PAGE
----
Following the rhetoric, Obama got down to Realpolitik and the primary reasons for his veto when he stated:
Fetullah Gülen, Türkish cleric in self-imposed exile in the USA with long-standing links to the CIA, and allegedly involved in the failed military coup in Turkey on July 15, 2016.
As drafted, JASTA would allow private litigation against foreign governments in U.S. courts based on allegations that such foreign governments’ actions abroad made them responsible for terrorism-related injuries on U.S. soil. This legislation would permit litigation against countries that have neither been designated by the executive branch as state sponsors of terrorism nor taken direct actions in the United States to carry out an attack here. The JASTA would be detrimental to U.S. national interests more broadly, which is why I am returning it without my approval.
Notwithstanding the fact that the cooperation of US governments and intelligence networks cooperation with terrorists and sponsors of terrorists had been well-documented; and notwithstanding the fact that JASTA would empower US citizens and allow them to at least sue foreign nationals for damages, Obama stressed that:
JASTA threatens to reduce the effectiveness of our response to indications that a foreign government has taken steps outside our borders to provide support for terrorism, by taking such matters out of the hands of national security and foreign policy professionals and placing them in the hands of private litigants and courts. … Any indication that a foreign government played a role in a terrorist attack on U.S. soil is a matter of deep concern and merits a forceful, unified Federal Government response that considers the wide range of important and effective tools available.
US Senator John McCain with Libyan Islamic Fighting Group leader Abdelhakim Belhadj.
He continued, stating that one of these tools is designating the foreign government in question as a state sponsor of terrorism, which carries with it a litany of repercussions, including the foreign government being stripped of its sovereign immunity before U.S. courts in certain terrorism-related cases and subjected to a range of sanctions. He added:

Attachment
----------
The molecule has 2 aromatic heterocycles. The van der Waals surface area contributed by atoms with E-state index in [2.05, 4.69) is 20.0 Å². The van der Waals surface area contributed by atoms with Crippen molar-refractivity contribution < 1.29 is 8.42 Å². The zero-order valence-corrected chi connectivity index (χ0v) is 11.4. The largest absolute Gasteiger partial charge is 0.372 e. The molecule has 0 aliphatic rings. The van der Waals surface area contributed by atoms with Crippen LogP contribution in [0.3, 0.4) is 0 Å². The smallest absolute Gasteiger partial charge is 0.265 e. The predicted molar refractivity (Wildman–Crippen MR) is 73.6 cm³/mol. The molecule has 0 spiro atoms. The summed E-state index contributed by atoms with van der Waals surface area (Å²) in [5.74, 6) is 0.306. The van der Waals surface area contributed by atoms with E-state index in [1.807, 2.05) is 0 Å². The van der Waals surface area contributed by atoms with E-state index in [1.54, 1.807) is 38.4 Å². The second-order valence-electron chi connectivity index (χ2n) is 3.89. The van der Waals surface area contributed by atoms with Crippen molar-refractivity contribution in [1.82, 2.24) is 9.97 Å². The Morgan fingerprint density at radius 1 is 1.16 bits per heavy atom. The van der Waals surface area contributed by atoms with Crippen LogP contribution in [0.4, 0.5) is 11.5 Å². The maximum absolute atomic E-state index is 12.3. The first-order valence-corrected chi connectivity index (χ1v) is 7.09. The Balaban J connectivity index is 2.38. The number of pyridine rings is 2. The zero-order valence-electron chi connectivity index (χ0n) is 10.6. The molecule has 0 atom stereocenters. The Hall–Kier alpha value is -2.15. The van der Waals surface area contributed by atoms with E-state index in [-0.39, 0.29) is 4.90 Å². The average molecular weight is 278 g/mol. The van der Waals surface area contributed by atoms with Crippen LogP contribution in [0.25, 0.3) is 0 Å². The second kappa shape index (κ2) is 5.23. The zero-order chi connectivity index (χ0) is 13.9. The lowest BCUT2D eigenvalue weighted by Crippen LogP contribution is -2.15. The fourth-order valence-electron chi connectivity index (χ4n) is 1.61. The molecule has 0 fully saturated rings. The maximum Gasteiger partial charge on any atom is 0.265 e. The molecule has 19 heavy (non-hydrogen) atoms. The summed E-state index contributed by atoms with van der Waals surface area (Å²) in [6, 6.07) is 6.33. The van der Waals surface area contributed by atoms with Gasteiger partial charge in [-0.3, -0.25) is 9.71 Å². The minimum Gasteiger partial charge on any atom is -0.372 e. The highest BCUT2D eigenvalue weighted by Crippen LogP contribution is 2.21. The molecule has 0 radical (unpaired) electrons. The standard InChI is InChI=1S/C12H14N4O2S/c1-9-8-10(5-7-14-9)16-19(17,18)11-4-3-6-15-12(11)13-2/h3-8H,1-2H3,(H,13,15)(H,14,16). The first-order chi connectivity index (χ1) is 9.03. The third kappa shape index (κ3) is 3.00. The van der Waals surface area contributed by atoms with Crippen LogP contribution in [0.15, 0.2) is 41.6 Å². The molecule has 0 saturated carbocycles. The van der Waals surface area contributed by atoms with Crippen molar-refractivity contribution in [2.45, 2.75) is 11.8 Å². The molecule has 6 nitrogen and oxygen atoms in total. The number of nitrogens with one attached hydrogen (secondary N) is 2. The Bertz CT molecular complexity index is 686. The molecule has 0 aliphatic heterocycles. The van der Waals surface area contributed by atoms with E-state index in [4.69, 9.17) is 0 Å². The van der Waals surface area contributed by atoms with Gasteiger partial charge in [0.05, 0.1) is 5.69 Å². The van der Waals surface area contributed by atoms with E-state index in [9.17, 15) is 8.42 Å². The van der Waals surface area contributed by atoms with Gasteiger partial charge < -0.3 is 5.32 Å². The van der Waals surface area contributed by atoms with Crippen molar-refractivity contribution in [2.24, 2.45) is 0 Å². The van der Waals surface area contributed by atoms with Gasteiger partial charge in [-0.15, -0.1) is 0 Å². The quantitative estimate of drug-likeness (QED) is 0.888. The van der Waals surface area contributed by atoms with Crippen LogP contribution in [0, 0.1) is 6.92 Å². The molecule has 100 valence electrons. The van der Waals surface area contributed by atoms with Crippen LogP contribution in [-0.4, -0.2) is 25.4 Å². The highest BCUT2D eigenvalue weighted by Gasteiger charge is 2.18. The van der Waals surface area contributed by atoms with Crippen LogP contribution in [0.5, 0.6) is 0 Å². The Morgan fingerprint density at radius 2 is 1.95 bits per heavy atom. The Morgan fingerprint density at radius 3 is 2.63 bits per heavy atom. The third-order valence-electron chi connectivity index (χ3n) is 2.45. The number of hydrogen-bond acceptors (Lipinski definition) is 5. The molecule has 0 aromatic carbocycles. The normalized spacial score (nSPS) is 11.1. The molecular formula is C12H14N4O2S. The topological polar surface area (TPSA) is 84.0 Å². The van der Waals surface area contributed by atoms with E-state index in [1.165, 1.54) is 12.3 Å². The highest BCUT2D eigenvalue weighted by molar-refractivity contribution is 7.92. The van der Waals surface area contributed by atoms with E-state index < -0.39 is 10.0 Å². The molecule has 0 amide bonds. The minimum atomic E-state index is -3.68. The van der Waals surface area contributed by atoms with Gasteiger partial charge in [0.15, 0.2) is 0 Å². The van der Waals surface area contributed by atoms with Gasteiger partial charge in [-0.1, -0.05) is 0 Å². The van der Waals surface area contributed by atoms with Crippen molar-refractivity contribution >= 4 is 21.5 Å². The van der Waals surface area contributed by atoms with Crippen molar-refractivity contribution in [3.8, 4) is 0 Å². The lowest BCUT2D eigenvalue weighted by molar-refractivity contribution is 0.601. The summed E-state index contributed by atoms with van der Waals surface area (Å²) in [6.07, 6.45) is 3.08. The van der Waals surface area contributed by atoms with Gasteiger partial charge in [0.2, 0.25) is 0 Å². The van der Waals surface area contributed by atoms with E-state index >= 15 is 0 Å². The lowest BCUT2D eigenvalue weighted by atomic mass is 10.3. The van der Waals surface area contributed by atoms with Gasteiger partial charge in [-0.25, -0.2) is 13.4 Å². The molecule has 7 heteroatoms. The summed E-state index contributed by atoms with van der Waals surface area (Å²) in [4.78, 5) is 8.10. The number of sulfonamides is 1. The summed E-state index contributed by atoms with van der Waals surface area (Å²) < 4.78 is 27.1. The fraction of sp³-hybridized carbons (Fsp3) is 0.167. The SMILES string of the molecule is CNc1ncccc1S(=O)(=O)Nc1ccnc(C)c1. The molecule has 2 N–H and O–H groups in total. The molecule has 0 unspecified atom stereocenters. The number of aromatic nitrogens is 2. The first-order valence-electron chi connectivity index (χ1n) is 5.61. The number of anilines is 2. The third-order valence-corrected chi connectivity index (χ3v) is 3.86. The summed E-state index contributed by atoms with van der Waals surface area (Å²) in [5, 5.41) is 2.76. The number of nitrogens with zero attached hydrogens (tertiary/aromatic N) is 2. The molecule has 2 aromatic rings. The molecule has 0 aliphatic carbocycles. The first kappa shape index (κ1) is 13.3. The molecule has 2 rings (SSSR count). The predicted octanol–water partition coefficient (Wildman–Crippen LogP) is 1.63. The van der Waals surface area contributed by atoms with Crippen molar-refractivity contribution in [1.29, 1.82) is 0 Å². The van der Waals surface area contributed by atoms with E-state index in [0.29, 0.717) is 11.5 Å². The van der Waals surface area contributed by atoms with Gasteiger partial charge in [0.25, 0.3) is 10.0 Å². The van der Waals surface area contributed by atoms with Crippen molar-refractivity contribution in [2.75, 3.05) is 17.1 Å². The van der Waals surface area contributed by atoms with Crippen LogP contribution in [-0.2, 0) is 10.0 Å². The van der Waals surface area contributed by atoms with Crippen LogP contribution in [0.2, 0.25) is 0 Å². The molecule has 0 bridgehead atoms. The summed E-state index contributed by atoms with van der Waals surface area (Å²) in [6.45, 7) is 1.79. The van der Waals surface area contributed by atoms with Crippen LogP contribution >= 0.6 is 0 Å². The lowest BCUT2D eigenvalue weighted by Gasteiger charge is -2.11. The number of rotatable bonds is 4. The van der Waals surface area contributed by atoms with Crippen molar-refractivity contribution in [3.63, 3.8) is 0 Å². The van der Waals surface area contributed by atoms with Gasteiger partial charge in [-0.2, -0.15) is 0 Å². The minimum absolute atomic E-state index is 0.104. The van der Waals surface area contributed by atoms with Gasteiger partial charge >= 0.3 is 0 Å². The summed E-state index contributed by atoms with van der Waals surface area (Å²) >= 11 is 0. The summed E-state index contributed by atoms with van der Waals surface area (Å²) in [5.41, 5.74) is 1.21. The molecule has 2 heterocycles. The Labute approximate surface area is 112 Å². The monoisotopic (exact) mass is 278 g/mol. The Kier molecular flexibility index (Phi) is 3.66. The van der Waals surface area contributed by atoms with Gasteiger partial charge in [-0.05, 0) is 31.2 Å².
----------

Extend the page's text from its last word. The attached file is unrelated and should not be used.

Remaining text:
Given these serious consequences, state sponsor of terrorism designations are made only after national security, foreign policy, and intelligence professionals carefully review all available information to determine whether a country meets the criteria that the Congress established. … In contrast, JASTA departs from longstanding standards and practice under our Foreign Sovereign Immunities Act and threatens to strip all foreign governments of immunity from judicial process in the United States based solely upon allegations by private litigants that a foreign government’s overseas conduct had some role or connection to a group or person that carried out a terrorist attack inside the United States. This would invite consequential decisions to be made based upon incomplete information and risk having different courts reaching different conclusions about the culpability of individual foreign governments and their role in terrorist activities directed against the United States — which is neither an effective nor a coordinated way for us to respond to indications that a foreign government might have been behind a terrorist attack.
The statement brings to mind the fact that the USA, on a regular and arbitrary basis as sponsors of terrorism, drug traffickers, and other charges which would in some cases lead to military interventions. One example would be the military invasion of Panama and the arrest of Panama’s head of State Manuel Noriega for drug trafficking, notwithstanding the involvement of US intelligence communities in these trafficking activities.
Photo EPA / VoR
Ignoring that the USA has violated the immunity of other foreign leaders, such as Noriega, or directly contributed to the extrajudicial murder of the Libyan Head of State Muammar Qaddafi in 2011, Obama noted that JASTA would upset longstanding international principles regarding sovereign immunity, putting in place rules that, if applied globally, could have serious implications for U.S. national interests. He added: